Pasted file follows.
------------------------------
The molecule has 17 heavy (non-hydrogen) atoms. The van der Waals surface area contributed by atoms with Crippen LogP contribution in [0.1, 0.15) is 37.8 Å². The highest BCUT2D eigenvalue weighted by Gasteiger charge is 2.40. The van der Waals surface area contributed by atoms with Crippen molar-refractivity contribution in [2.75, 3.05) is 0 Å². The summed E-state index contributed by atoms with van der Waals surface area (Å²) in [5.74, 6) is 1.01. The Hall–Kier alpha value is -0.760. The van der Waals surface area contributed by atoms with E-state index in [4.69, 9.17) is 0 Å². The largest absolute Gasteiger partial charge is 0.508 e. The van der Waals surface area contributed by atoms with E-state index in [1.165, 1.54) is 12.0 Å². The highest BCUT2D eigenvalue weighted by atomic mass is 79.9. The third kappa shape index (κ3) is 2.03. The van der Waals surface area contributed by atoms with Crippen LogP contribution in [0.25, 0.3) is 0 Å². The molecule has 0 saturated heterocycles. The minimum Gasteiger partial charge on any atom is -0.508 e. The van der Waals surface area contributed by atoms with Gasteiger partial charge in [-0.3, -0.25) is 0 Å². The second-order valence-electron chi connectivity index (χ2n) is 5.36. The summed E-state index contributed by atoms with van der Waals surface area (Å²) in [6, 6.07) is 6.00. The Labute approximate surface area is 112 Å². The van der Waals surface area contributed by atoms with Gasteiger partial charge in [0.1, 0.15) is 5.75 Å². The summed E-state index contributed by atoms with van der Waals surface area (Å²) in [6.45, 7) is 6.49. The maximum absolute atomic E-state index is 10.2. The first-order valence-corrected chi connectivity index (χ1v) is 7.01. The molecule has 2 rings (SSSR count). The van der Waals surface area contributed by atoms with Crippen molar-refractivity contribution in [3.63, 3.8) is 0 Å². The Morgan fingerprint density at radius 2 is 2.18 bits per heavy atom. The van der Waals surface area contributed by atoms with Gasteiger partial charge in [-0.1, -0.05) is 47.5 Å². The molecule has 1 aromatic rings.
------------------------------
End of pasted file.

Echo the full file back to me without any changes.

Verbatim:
The molecule has 17 heavy (non-hydrogen) atoms. The van der Waals surface area contributed by atoms with Crippen LogP contribution in [0.1, 0.15) is 37.8 Å². The highest BCUT2D eigenvalue weighted by Gasteiger charge is 2.40. The van der Waals surface area contributed by atoms with Crippen molar-refractivity contribution in [2.75, 3.05) is 0 Å². The summed E-state index contributed by atoms with van der Waals surface area (Å²) in [5.74, 6) is 1.01. The Hall–Kier alpha value is -0.760. The van der Waals surface area contributed by atoms with E-state index in [4.69, 9.17) is 0 Å². The largest absolute Gasteiger partial charge is 0.508 e. The van der Waals surface area contributed by atoms with E-state index in [1.165, 1.54) is 12.0 Å². The highest BCUT2D eigenvalue weighted by atomic mass is 79.9. The third kappa shape index (κ3) is 2.03. The van der Waals surface area contributed by atoms with Crippen LogP contribution in [0.25, 0.3) is 0 Å². The molecule has 0 saturated heterocycles. The minimum Gasteiger partial charge on any atom is -0.508 e. The van der Waals surface area contributed by atoms with Gasteiger partial charge in [-0.3, -0.25) is 0 Å². The second-order valence-electron chi connectivity index (χ2n) is 5.36. The summed E-state index contributed by atoms with van der Waals surface area (Å²) in [6, 6.07) is 6.00. The Labute approximate surface area is 112 Å². The van der Waals surface area contributed by atoms with Gasteiger partial charge in [0.1, 0.15) is 5.75 Å². The summed E-state index contributed by atoms with van der Waals surface area (Å²) in [6.45, 7) is 6.49. The maximum absolute atomic E-state index is 10.2. The first-order valence-corrected chi connectivity index (χ1v) is 7.01. The molecule has 2 rings (SSSR count). The van der Waals surface area contributed by atoms with Crippen molar-refractivity contribution in [3.63, 3.8) is 0 Å². The Morgan fingerprint density at radius 2 is 2.18 bits per heavy atom. The van der Waals surface area contributed by atoms with Gasteiger partial charge in [-0.1, -0.05) is 47.5 Å². The molecule has 1 aromatic rings.